After serving eight years at sea, Clarkson Stanfield sought alternative employment working as a scenery painter for London’s Theatre Royal, Drury Lane. His career in the theatre was to be both long and immensely successful, involving some 170 productions, for which he painted more than 550 set decorations. From the 1820s, Stanfield also regularly exhibited easel paintings of the marine subjects he knew so well from his own past as a sailor.
In 1830 Mount St Michael, Cornwall was shown at London’s Royal Academy, where this depiction of a famous English landmark became the first of Stanfield’s paintings to attract significant attention. The Gentleman’s Magazine noted at the time that the work was ‘executed with the wildly romantic effect for which this artist is so distinguished’ – a valid comment, given Stanfield’s inclusion of a shipwreck narrative as the focal point of his monumental canvas. This majestic painting marked a turning point in the artist’s career. William IV was so impressed by the picture’s imposing presence at the Royal Academy that he commissioned two new paintings from Stanfield. Royal favour in turn brought him success in the exhibition world, leading to dozens of other major commissions from London’s society figures. As a result, Stanfield was able to resign from the Drury Lane Theatre at the end of 1834, after some twelve years of service – at which point he was immediately made a Royal Academician – and to concentrate more fully upon easel painting.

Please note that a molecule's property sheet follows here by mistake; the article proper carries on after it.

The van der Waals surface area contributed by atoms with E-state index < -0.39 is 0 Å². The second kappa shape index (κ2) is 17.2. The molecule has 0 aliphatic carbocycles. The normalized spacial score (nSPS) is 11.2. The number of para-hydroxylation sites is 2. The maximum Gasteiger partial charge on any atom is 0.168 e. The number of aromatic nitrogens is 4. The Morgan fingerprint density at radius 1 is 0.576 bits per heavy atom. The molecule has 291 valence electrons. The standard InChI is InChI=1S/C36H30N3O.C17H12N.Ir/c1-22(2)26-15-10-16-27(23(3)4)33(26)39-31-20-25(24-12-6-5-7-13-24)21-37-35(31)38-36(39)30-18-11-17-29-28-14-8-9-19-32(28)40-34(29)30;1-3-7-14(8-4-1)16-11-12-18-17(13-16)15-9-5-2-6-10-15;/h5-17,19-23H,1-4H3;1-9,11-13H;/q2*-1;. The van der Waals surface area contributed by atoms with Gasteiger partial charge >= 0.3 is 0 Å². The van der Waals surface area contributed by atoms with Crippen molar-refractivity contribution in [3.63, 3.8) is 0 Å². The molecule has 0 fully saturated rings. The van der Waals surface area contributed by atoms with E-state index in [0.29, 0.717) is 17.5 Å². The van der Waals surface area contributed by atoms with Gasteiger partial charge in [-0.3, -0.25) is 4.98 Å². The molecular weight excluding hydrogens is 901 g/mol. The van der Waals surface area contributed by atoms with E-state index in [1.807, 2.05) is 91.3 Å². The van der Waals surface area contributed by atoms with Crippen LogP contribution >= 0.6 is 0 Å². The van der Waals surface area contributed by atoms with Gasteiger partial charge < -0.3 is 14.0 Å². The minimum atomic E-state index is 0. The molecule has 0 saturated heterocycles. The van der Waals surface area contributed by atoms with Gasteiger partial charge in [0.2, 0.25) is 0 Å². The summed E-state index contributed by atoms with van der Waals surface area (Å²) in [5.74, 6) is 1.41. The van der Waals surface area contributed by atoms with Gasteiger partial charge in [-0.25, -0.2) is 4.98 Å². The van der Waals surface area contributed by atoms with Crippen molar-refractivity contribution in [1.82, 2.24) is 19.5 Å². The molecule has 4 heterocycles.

The very principles that had made the artist’s theatrical work such a striking success – heightened realism and dramatic lighting – spilled over naturally into his oil paintings. In his day, Stanfield was, in the field of marine painting, a genuine rival to J. M. W. Turner. As the noted critic John Ruskin wrote in 1843, in the first volume of his Modern Painters: ‘One work of Stanfield alone presents us with as much concentrated knowledge of sea and sky, as, diluted, would have lasted any one of the old masters his life’.
Text by Dr Ted Gott from 19th century painting and sculpture in the international collections of the National Gallery of Victoria, National Gallery of Victoria, Melbourne, 2003, p. 15.